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Japanese warrior code

The Tradition of Japanese Warrior Arts

By El Paso TX, Japanese Warrior Arts

Martial arts karate fighters, master and his disciples in white kimono and black belts hone their skills, fight training in action, workout in gymAikido is a Japanese martial art that has as its central aim the notion of weaponless self defense. The practice aims to keep the attacker injury free. This martial art involves a lot of joint locks and re-direction of the opponent’s momentum. By simply redirecting momentum, you are able to successfully protect yourself without having to generate a tremendous amount of force. At Aikido of El Paso we focus on these basic principles, while instilling some of the ancient warrior virtues.

Brief History of Japanese Warriors

A samurai is a Japanese warrior. This tradition dates back centuries. Samurai’s were trained warriors that were part of an elite military caste. The word samurai translates to “those who serve,” as the early samurais were armed supporters of wealthy landowners. Throughout the centuries the traditions and honor codes of the samurai have carried over and become an important part of the Japanese culture.

Samurais were known for their sober behavior and strict codes. Their behavior was dictated by strongly instilled ideas of honor, loyalty, bravery, and honor. Many of these were held above one’s life, so that soldiers who dishonored the code often preferred to die by suicide than have to live dishonorably.

The Japanese warrior code became known as bushido. The word translates as “the way of the warrior” and gave way to generations of great military men that fought to the death.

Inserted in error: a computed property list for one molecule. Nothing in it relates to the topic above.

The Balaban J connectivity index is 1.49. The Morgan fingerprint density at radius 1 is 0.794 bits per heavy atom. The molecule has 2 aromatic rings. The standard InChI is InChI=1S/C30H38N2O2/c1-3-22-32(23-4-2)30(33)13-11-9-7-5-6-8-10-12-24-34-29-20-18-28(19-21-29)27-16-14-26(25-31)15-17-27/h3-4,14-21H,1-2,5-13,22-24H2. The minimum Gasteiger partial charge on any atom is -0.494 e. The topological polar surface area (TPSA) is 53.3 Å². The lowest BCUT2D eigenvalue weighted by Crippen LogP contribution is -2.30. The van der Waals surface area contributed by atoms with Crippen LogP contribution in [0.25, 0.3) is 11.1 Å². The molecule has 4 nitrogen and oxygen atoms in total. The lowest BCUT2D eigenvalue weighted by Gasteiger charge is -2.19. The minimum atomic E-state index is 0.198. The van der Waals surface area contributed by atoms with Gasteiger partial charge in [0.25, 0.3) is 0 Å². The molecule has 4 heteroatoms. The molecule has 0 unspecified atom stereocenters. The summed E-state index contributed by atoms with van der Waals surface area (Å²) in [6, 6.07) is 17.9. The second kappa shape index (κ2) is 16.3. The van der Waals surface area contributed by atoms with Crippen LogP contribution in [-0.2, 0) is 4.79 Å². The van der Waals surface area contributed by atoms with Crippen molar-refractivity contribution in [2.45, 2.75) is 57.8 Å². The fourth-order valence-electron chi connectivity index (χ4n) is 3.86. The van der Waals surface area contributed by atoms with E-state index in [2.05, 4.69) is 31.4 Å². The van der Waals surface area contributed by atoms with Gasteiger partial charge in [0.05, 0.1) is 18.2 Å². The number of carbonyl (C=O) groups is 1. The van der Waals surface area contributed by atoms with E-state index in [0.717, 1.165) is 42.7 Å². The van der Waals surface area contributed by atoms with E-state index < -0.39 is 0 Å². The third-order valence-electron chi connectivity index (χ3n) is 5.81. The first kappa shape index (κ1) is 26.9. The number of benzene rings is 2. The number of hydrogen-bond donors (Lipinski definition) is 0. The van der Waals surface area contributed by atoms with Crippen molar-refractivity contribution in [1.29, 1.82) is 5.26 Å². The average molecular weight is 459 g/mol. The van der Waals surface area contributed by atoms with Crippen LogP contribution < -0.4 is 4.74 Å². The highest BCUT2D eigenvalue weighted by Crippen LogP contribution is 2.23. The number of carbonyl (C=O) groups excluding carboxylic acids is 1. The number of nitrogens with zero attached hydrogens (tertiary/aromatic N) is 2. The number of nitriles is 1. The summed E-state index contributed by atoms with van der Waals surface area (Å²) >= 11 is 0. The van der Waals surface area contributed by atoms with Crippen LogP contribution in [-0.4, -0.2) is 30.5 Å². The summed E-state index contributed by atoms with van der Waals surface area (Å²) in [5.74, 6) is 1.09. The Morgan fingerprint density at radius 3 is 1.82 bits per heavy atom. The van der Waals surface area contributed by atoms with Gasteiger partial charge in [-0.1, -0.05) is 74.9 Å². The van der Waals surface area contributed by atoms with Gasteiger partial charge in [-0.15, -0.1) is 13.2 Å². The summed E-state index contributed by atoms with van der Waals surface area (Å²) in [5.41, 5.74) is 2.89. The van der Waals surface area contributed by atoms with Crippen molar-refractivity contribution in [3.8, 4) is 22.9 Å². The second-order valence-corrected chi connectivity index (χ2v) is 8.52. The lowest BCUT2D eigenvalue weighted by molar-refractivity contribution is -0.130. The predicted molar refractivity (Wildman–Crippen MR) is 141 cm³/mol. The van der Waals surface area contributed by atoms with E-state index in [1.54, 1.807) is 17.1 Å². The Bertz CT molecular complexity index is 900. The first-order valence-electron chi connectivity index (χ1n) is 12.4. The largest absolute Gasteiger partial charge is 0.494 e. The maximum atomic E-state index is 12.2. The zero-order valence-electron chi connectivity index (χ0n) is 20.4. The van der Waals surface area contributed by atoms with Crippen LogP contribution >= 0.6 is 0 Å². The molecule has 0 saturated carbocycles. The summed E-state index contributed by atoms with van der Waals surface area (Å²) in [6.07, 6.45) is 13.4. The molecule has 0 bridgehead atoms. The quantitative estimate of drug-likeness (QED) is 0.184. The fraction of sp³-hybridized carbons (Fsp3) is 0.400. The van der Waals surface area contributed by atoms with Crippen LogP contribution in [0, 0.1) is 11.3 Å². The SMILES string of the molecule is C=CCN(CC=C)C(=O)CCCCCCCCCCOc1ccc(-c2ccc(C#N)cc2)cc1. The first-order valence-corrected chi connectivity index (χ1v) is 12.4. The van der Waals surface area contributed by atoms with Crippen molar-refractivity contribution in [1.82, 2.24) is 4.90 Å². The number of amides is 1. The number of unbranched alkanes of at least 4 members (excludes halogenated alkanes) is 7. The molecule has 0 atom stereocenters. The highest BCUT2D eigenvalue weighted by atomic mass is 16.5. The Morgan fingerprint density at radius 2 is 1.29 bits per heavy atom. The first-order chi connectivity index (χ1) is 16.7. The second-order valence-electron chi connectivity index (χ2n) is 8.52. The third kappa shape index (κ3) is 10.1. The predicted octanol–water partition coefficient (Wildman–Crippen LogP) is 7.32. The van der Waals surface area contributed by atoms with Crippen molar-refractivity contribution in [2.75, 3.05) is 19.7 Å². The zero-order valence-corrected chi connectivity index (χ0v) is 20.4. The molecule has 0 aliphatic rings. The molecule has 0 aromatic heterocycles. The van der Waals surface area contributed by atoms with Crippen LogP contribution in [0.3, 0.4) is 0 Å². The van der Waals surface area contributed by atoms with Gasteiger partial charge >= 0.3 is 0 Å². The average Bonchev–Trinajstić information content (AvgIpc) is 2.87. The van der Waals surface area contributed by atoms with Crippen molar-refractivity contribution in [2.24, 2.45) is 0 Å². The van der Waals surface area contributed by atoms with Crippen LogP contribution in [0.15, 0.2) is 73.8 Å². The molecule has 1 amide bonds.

Tenets of the Code

The Samurai code developed over years as the art of war developed and ideas about the ideal warrior came to be.

Self-Control: These soldiers were taught to show no fear and exhibit absolute self-control and grace in the battlefield.

Authority: All warriors tended to have a deep respect for hierarchy and authority. They took orders and followed them, as they believed it held together an important structure.

Loyalty: A deep rooted philosophical belief in the loyalty towards country and family, which often discounted individualism. That is, a soldier was  fighting not for himself, but for a greater cause. His own interests came second.

Honor: The elite warrior would not allow himself to feel fear or to disgrace the cause. He was always to operate with grace and to bring honor to his family or country, or else expire by one’s own hand.

We owe a lot to the Japanese when it comes to traditions of martial arts and combat. Aikido places great emphasis in the spiritual and mental aspects of combat. In Aikido, size doesn’t matter, for true strength is in control and technique.  We like to honor this tradition in Aikido of El Paso, where we study this unique martial art, while respecting the history of all Japanese warrior arts.